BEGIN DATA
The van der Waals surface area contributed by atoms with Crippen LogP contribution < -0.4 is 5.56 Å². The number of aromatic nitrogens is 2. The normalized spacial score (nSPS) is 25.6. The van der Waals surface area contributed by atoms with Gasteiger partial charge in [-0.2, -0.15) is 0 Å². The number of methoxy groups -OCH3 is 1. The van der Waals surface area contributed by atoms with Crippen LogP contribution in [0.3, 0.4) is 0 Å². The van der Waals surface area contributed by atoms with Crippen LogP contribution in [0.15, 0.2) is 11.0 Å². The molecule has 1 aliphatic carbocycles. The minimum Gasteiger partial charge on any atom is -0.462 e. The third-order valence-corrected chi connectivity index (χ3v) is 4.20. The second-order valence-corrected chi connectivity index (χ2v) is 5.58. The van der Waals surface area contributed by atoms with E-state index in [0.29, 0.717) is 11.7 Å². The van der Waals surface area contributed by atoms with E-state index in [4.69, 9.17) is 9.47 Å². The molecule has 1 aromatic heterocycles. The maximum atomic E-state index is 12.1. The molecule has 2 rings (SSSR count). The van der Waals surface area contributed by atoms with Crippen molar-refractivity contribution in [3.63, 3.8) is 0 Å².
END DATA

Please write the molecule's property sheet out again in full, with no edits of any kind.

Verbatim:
The van der Waals surface area contributed by atoms with Crippen LogP contribution < -0.4 is 5.56 Å². The number of aromatic nitrogens is 2. The normalized spacial score (nSPS) is 25.6. The van der Waals surface area contributed by atoms with Gasteiger partial charge in [-0.2, -0.15) is 0 Å². The number of methoxy groups -OCH3 is 1. The van der Waals surface area contributed by atoms with Crippen LogP contribution in [0.3, 0.4) is 0 Å². The van der Waals surface area contributed by atoms with Crippen LogP contribution in [0.15, 0.2) is 11.0 Å². The molecule has 1 aliphatic carbocycles. The minimum Gasteiger partial charge on any atom is -0.462 e. The third-order valence-corrected chi connectivity index (χ3v) is 4.20. The second-order valence-corrected chi connectivity index (χ2v) is 5.58. The van der Waals surface area contributed by atoms with E-state index in [0.29, 0.717) is 11.7 Å². The van der Waals surface area contributed by atoms with E-state index in [4.69, 9.17) is 9.47 Å². The molecule has 1 aromatic heterocycles. The maximum atomic E-state index is 12.1. The molecule has 2 rings (SSSR count). The van der Waals surface area contributed by atoms with Crippen molar-refractivity contribution in [3.63, 3.8) is 0 Å².